Colorectal cancer remains the second leading cause of cancer death for men and women combined in our country – a fact that’s difficult to accept given that it’s one of a limited number of cancers that can be prevented through screening.
ACS CAN and Fight Colorectal Cancer (Fight CRC) teamed up today on Capitol Hill to draw attention to colorectal cancer and the role public policy plays in helping reduce the second-leading cause of cancer death in the U.S. for men and women combined.
I'm delighted that NASCAR driver Scott Lagasse Jr has agreed to share his personal cancer story on my blog. He is a very talented and inspirational individual, who can help make a difference in our battle against a lethal disease. In so doing, he can highlight the importance of cancer awareness.
Throughout the year, ACS CAN and its volunteers work to impact the cancer burden by making sure lawmakers are aware of the issues that matter to them at all levels of government. September marks one of the most powerful and exciting times of the year as we gather hundreds of our advocates in the nation’s capital as part of our annual Leadership Summit and Lobby Day.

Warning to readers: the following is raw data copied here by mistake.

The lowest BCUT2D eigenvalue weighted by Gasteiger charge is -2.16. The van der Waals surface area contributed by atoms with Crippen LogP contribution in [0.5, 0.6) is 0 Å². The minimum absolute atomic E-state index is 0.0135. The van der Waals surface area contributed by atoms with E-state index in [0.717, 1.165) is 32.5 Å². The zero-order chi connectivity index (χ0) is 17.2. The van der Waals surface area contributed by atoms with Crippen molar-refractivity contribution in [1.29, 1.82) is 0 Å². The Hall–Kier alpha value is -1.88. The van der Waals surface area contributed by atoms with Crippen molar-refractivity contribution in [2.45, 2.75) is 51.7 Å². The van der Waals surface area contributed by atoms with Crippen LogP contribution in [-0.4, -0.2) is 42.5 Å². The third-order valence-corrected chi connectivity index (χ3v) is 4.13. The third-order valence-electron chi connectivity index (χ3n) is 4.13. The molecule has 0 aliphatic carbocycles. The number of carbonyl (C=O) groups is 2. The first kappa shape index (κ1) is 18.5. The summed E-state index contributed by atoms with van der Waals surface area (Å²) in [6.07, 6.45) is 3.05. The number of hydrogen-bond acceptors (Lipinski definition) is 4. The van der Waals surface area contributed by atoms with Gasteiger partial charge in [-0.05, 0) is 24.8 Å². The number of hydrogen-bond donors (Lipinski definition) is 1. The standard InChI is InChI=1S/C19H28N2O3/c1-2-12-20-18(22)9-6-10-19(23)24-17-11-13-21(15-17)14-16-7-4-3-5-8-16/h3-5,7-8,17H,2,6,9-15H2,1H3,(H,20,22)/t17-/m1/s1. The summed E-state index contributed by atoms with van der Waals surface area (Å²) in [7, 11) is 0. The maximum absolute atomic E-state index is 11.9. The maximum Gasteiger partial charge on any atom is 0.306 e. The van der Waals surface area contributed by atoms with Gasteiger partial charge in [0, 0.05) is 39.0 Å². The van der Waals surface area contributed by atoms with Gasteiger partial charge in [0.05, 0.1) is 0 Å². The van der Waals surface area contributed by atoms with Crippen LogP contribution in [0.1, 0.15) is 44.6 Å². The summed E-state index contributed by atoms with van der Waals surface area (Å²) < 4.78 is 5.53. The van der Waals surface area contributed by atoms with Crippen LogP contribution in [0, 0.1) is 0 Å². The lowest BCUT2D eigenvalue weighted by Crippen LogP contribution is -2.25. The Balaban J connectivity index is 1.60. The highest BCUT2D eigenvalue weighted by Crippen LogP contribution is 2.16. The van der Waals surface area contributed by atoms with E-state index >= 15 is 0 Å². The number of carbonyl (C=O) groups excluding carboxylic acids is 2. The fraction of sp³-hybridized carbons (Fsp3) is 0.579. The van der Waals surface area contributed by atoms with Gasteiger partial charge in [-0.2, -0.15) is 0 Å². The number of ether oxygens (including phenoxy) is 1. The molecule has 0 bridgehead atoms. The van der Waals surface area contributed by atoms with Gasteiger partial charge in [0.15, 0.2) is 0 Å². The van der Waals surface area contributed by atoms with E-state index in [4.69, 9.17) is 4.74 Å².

To kickoff Colorectal Cancer Awareness Month, Congress re-introduced the "Removing Barriers to Colorectal Cancer Screening Act.” This legislation will ensure seniors have the same access to colorectal cancer screening as those with private insurance.
Today is the start of ACS CAN's signature annual event: our Leadership Summit and Lobby Day. We'll be welcoming more than 750 cancer patients, survivors and their loved ones from all 50 states and nearly every congressional district to Washington, D.C. for three days of training, presentations, media opportunities and, of course, meetings with lawmakers.
According to a new edition of the ACS CAN report How Do You Measure Up? released today, most state legislatures are missing opportunities to enact laws and policies that could not only save lives, but also generate new revenue and long-term health care savings.
Almost everyone has lost a loved one to cancer. But this tragedy is only compounded when we realize afterwards that some of these cancers could have been prevented.
Amy Golder-Cooper is a dedicated volunteer advocate for ACS CAN in Pennsylvania, and a proud colorectal cancer survivor.
On Wednesday, ACS CAN staff in New York set up a giant, inflatable colon in the Legislative Office Building in Albany to announce support of the 80% by 2018 goal.